Double Trouble: An Analysis of IRS Attention and Financial Reporting

Existing research provides limited insight into what draws the attention of tax authorities to public information and how that information is used in the process of examining corporate tax positions.  For publicly traded firms in the U.S., the Internal Revenue Service (IRS) has access to both public and private information from the publicly mandated disclosures required by the Securities and Exchange Commission (SEC) and the IRS’ own private disclosures submitted via a corporate tax return.  The use of public information provides additional data to the IRS that can be used in the enforcement process to complement private information provided on the corporate tax return.

The IRS, as well as other taxing authorities, face increasing resource constraints.  The Transactional Records Access Clearinghouse (TRAC) publishes data concerning the amount of audits conducted by the IRS relative to corporations filing annual tax returns.  They show that the IRS audit rates for large companies fell by almost 38 percent from 2010 to 2017.  In this constrained environment, the need for informative signals to better deploy limited resources is greater than ever.  In our study, we investigate whether the IRS uses public information to obtain qualitative signals about the integrity of management or of firms’ information quality that could help the IRS  assess firms’ tax filings.

A recent study by Bozanic, Hoopes, Thornock, and Williams (2017) provides the first evidence that the IRS does acquire and use public disclosures. They find the use of public information increased following the implementation of Financial Accounting Standards Board (FASB) 2006, ASC 740-10, (FIN 48), requiring firms to disclose tax reserve information.  Their results are consistent with the IRS obtaining these public disclosures to scrutinize tax related reserves. We build on their analysis to test whether the IRS also uses public disclosures to obtain more qualitative signals about a firm to assist in the examination process.  Specifically, we examine financial restatements and reports of internal control weaknesses (ICWs) as potentially useful signals to the IRS of an aggressive corporate culture or poor information quality.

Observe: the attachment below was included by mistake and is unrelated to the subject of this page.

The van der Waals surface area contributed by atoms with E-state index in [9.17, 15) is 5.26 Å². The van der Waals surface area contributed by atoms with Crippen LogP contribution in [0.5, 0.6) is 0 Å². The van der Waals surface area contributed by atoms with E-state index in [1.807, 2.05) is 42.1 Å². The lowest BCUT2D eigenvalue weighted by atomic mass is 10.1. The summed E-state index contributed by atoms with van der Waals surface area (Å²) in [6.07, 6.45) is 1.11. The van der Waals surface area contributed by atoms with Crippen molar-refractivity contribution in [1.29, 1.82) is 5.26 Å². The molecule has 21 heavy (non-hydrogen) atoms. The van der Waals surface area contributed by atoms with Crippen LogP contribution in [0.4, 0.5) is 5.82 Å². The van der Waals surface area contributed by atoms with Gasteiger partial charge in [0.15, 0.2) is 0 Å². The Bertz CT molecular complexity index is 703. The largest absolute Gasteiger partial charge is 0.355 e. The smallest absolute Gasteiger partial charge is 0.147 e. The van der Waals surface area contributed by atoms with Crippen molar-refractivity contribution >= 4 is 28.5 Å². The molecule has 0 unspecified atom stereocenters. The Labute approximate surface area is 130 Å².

We argue that financial restatements are likely to draw the attention of the IRS for three reasons that are not mutually exclusive.  First, in some instances, restatements can have direct implications for tax returns.  In these cases, the inaccurately reported information consists of tax-conforming restatements that will likely directly affect previously filed tax returns and may necessitate those tax returns being amended.  Second, financial misreporting could indicate an aggressive corporate culture that is also aggressive in tax planning. Third, the IRS may observe fraud, a misapplication of GAAP, or another kind of error that leads it to question the quality of the firm’s financial information more generally and whether those quality issues extend to tax filings. The second and third reason for IRS interest in restatements fit under the cockroach theory:  Where one problem surfaces,  more problems will probably follow.

Our research question is not without some tension. Despite the arguments for why the IRS may obtain more public information following a restatement, there are reasons to expect that the IRS might not notice restatements. First, restatements most often arise due to accounting misapplications that are unlikely to directly affect taxes. Second, most restatements related to fraud cause firms to restate earnings downward, which potentially reduces the taxes owed by the firm (assuming it reported the inflated earnings on its original tax return). Third, the restatement may carry no tax implications simply because the firm did not report inflated earnings for tax purposes or only used non-tax conforming methods to adjust its earnings. In either case, the IRS does not stand to collect more taxes because of the restatement.